Bryant leaves open the possibility that the world’s great religious teachers might have important metaphysical lessons to teach us. One of my projects has been to try to argue for the relevance of religious imaginaries in combatting precisely the sort of anthropocentrism that Bryant claims naturalism vanquishes (see for example this essay on a Christian spiritual response to the social and ecological crises of our day).

This Must Be Heaven : Sam Harris responds to Eben Alexander’s near death experience.

I must admit that I was deeply moved the first time I heard Alexander recount his seizure and ensuing comma. His description of his NDE–a hyperreal encounter with numinous beings from another world lying in wait beneath the phenomenal space and time of our present earthly incarnation–was not all that unfamiliar to me as an alchemical practitioner and scholar of esoteric religions.

I think Harris is looking in precisely the right place in order to further the inquiry into the nature of consciousness; namely, the various means we have of altering it, including diet, dance, meditation, and especially psychedelic chemistry.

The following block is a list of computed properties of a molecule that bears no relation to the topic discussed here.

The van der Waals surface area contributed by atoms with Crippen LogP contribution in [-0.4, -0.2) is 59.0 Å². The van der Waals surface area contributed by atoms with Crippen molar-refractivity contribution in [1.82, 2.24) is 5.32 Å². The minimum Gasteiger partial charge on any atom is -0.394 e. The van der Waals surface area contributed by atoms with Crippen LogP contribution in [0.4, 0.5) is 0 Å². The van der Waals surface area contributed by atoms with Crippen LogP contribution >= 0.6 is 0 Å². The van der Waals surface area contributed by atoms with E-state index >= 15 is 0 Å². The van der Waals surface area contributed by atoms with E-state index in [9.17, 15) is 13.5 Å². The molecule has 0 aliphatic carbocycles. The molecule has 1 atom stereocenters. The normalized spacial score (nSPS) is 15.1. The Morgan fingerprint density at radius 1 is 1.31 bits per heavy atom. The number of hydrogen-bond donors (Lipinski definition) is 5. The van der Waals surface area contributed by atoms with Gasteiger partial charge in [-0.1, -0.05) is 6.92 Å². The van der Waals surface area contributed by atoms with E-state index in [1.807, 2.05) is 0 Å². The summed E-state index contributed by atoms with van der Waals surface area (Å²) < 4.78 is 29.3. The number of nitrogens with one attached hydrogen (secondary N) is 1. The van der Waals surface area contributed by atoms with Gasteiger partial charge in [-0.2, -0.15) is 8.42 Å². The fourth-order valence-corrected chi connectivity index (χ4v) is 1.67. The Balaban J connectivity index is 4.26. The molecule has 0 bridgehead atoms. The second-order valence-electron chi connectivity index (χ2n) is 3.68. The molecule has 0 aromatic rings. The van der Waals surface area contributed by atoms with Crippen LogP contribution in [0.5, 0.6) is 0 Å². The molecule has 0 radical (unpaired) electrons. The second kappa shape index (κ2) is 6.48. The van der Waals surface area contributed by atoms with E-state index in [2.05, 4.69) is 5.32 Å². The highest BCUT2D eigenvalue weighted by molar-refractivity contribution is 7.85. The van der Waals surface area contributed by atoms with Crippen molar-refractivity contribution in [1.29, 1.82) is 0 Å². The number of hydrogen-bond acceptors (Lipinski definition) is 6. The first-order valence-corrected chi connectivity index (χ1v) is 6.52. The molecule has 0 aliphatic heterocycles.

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A note for those interested in American philosophy: my adviser, mentor, and friend Robert McDermott is editing a text to be published later this year by Lindisfarne Books entitled American Philosophy and Rudolf Steiner. It includes essays on Emerson, Thoreau, Peirce, James, Royce, Dewey, Whitehead, and a chapter on feminism. I’m currently copy editing several of the essays, and I would say they serve as a great introduction to Steiner’s thinking and are a testament to his relevance to the project of revitalizing philosophy. Contributors include McDermott, Gertrude Reif Hughes, Rebecca Kneale Gould, Frank Oppenheim, David Ray Griffin, Douglas Sloan, and Dan McKanan. I’ll be sure to let y’all know when it is available.

Thinking with Whitehead:

The Scientific Revolution and the Bifurcation of Nature